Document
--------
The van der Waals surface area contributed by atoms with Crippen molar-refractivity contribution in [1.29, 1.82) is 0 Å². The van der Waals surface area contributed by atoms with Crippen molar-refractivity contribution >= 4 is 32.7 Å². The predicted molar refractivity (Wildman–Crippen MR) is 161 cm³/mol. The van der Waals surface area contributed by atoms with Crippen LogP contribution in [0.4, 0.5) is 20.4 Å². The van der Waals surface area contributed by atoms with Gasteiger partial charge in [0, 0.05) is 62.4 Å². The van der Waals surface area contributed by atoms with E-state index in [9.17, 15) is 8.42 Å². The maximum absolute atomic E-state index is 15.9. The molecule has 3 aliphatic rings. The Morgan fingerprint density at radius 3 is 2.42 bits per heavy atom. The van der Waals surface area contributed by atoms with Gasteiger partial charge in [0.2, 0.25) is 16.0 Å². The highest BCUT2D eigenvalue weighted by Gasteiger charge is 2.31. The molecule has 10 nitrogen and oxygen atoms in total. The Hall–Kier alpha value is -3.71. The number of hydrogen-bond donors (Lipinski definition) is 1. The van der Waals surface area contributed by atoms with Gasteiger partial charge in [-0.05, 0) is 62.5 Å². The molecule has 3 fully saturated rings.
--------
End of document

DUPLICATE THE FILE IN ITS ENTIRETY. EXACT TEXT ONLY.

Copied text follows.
The van der Waals surface area contributed by atoms with Crippen molar-refractivity contribution in [1.29, 1.82) is 0 Å². The van der Waals surface area contributed by atoms with Crippen molar-refractivity contribution >= 4 is 32.7 Å². The predicted molar refractivity (Wildman–Crippen MR) is 161 cm³/mol. The van der Waals surface area contributed by atoms with Crippen LogP contribution in [0.4, 0.5) is 20.4 Å². The van der Waals surface area contributed by atoms with Gasteiger partial charge in [0, 0.05) is 62.4 Å². The van der Waals surface area contributed by atoms with E-state index in [9.17, 15) is 8.42 Å². The maximum absolute atomic E-state index is 15.9. The molecule has 3 aliphatic rings. The Morgan fingerprint density at radius 3 is 2.42 bits per heavy atom. The van der Waals surface area contributed by atoms with Gasteiger partial charge in [0.2, 0.25) is 16.0 Å². The highest BCUT2D eigenvalue weighted by Gasteiger charge is 2.31. The molecule has 10 nitrogen and oxygen atoms in total. The Hall–Kier alpha value is -3.71. The number of hydrogen-bond donors (Lipinski definition) is 1. The van der Waals surface area contributed by atoms with Gasteiger partial charge in [-0.05, 0) is 62.5 Å². The molecule has 3 fully saturated rings.